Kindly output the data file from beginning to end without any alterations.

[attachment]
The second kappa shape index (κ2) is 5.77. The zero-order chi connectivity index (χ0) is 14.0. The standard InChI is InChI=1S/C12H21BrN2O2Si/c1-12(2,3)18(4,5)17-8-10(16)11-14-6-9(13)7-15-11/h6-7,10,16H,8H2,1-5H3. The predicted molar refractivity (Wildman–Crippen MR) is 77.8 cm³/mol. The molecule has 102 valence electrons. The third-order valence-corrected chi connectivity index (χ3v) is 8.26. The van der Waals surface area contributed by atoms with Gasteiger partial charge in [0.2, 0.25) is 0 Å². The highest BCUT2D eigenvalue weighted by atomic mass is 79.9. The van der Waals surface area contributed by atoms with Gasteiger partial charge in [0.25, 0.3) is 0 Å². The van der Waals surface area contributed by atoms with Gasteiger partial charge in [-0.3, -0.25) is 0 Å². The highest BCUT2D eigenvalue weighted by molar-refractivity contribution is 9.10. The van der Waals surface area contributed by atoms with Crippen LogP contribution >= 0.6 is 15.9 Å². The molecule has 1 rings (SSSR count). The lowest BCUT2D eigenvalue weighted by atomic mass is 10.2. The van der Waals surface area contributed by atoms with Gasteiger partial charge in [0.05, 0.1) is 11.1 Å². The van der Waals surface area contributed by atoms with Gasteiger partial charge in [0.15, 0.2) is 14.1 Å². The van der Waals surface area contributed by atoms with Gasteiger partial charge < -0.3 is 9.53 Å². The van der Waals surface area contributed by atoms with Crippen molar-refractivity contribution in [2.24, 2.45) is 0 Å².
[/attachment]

The second kappa shape index (κ2) is 5.77. The zero-order chi connectivity index (χ0) is 14.0. The standard InChI is InChI=1S/C12H21BrN2O2Si/c1-12(2,3)18(4,5)17-8-10(16)11-14-6-9(13)7-15-11/h6-7,10,16H,8H2,1-5H3. The predicted molar refractivity (Wildman–Crippen MR) is 77.8 cm³/mol. The molecule has 102 valence electrons. The third-order valence-corrected chi connectivity index (χ3v) is 8.26. The van der Waals surface area contributed by atoms with Gasteiger partial charge in [0.2, 0.25) is 0 Å². The highest BCUT2D eigenvalue weighted by atomic mass is 79.9. The van der Waals surface area contributed by atoms with Gasteiger partial charge in [0.25, 0.3) is 0 Å². The van der Waals surface area contributed by atoms with Gasteiger partial charge in [-0.3, -0.25) is 0 Å². The highest BCUT2D eigenvalue weighted by molar-refractivity contribution is 9.10. The van der Waals surface area contributed by atoms with Crippen LogP contribution >= 0.6 is 15.9 Å². The molecule has 1 rings (SSSR count). The lowest BCUT2D eigenvalue weighted by atomic mass is 10.2. The van der Waals surface area contributed by atoms with Gasteiger partial charge in [0.05, 0.1) is 11.1 Å². The van der Waals surface area contributed by atoms with Gasteiger partial charge in [0.15, 0.2) is 14.1 Å². The van der Waals surface area contributed by atoms with Gasteiger partial charge < -0.3 is 9.53 Å². The van der Waals surface area contributed by atoms with Crippen molar-refractivity contribution in [2.24, 2.45) is 0 Å².